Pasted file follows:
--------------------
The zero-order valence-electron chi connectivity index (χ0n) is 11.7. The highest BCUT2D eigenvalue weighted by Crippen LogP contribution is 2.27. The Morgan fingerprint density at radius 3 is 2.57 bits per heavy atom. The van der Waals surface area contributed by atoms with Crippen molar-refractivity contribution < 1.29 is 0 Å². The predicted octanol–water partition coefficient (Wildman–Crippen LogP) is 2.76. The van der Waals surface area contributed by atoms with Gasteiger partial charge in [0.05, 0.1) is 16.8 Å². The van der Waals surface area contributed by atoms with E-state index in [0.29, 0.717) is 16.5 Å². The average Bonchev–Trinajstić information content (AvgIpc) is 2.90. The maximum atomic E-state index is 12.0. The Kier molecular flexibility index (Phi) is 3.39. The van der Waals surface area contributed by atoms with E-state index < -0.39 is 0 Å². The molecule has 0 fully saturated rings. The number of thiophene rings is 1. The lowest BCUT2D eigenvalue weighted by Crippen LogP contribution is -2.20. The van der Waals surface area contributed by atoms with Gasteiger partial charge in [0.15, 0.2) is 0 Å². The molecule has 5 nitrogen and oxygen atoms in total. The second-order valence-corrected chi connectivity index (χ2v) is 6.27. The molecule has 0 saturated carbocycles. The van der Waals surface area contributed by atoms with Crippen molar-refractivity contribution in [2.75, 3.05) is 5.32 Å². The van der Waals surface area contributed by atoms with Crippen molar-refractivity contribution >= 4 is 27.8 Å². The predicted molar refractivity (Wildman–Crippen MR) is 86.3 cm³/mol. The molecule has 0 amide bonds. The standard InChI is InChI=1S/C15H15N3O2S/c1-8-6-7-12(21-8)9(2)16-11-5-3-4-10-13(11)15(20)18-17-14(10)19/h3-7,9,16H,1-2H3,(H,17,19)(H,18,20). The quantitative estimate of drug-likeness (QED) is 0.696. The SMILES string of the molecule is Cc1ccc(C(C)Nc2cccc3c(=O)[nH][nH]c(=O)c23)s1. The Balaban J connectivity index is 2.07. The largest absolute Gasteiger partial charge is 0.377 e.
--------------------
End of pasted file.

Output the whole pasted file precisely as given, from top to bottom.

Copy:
The zero-order valence-electron chi connectivity index (χ0n) is 11.7. The highest BCUT2D eigenvalue weighted by Crippen LogP contribution is 2.27. The Morgan fingerprint density at radius 3 is 2.57 bits per heavy atom. The van der Waals surface area contributed by atoms with Crippen molar-refractivity contribution < 1.29 is 0 Å². The predicted octanol–water partition coefficient (Wildman–Crippen LogP) is 2.76. The van der Waals surface area contributed by atoms with Gasteiger partial charge in [0.05, 0.1) is 16.8 Å². The van der Waals surface area contributed by atoms with E-state index in [0.29, 0.717) is 16.5 Å². The average Bonchev–Trinajstić information content (AvgIpc) is 2.90. The maximum atomic E-state index is 12.0. The Kier molecular flexibility index (Phi) is 3.39. The van der Waals surface area contributed by atoms with E-state index < -0.39 is 0 Å². The molecule has 0 fully saturated rings. The number of thiophene rings is 1. The lowest BCUT2D eigenvalue weighted by Crippen LogP contribution is -2.20. The van der Waals surface area contributed by atoms with Gasteiger partial charge in [0.15, 0.2) is 0 Å². The molecule has 5 nitrogen and oxygen atoms in total. The second-order valence-corrected chi connectivity index (χ2v) is 6.27. The molecule has 0 saturated carbocycles. The van der Waals surface area contributed by atoms with Crippen molar-refractivity contribution in [2.75, 3.05) is 5.32 Å². The van der Waals surface area contributed by atoms with Crippen molar-refractivity contribution >= 4 is 27.8 Å². The predicted molar refractivity (Wildman–Crippen MR) is 86.3 cm³/mol. The molecule has 0 amide bonds. The standard InChI is InChI=1S/C15H15N3O2S/c1-8-6-7-12(21-8)9(2)16-11-5-3-4-10-13(11)15(20)18-17-14(10)19/h3-7,9,16H,1-2H3,(H,17,19)(H,18,20). The quantitative estimate of drug-likeness (QED) is 0.696. The SMILES string of the molecule is Cc1ccc(C(C)Nc2cccc3c(=O)[nH][nH]c(=O)c23)s1. The Balaban J connectivity index is 2.07. The largest absolute Gasteiger partial charge is 0.377 e.